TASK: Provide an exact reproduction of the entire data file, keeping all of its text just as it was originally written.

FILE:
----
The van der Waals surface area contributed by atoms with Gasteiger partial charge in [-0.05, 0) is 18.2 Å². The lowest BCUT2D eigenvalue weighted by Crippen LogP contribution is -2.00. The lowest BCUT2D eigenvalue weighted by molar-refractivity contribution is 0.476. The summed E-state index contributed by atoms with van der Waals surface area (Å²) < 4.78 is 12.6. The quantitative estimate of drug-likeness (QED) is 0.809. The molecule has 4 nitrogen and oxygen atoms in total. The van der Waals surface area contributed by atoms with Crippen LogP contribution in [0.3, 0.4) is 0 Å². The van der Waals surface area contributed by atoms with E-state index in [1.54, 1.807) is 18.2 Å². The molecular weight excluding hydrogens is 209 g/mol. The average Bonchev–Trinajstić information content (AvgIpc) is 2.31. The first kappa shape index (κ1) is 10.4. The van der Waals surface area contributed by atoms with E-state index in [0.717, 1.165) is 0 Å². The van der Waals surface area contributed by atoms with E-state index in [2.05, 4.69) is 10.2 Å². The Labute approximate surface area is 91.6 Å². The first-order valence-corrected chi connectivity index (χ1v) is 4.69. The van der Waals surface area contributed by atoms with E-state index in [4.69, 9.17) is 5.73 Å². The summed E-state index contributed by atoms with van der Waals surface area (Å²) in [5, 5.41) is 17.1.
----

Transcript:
The van der Waals surface area contributed by atoms with Gasteiger partial charge in [-0.05, 0) is 18.2 Å². The lowest BCUT2D eigenvalue weighted by Crippen LogP contribution is -2.00. The lowest BCUT2D eigenvalue weighted by molar-refractivity contribution is 0.476. The summed E-state index contributed by atoms with van der Waals surface area (Å²) < 4.78 is 12.6. The quantitative estimate of drug-likeness (QED) is 0.809. The molecule has 4 nitrogen and oxygen atoms in total. The van der Waals surface area contributed by atoms with Crippen LogP contribution in [0.3, 0.4) is 0 Å². The van der Waals surface area contributed by atoms with E-state index in [1.54, 1.807) is 18.2 Å². The molecular weight excluding hydrogens is 209 g/mol. The average Bonchev–Trinajstić information content (AvgIpc) is 2.31. The first kappa shape index (κ1) is 10.4. The van der Waals surface area contributed by atoms with E-state index in [0.717, 1.165) is 0 Å². The van der Waals surface area contributed by atoms with E-state index in [2.05, 4.69) is 10.2 Å². The Labute approximate surface area is 91.6 Å². The first-order valence-corrected chi connectivity index (χ1v) is 4.69. The van der Waals surface area contributed by atoms with E-state index in [4.69, 9.17) is 5.73 Å². The summed E-state index contributed by atoms with van der Waals surface area (Å²) in [5, 5.41) is 17.1.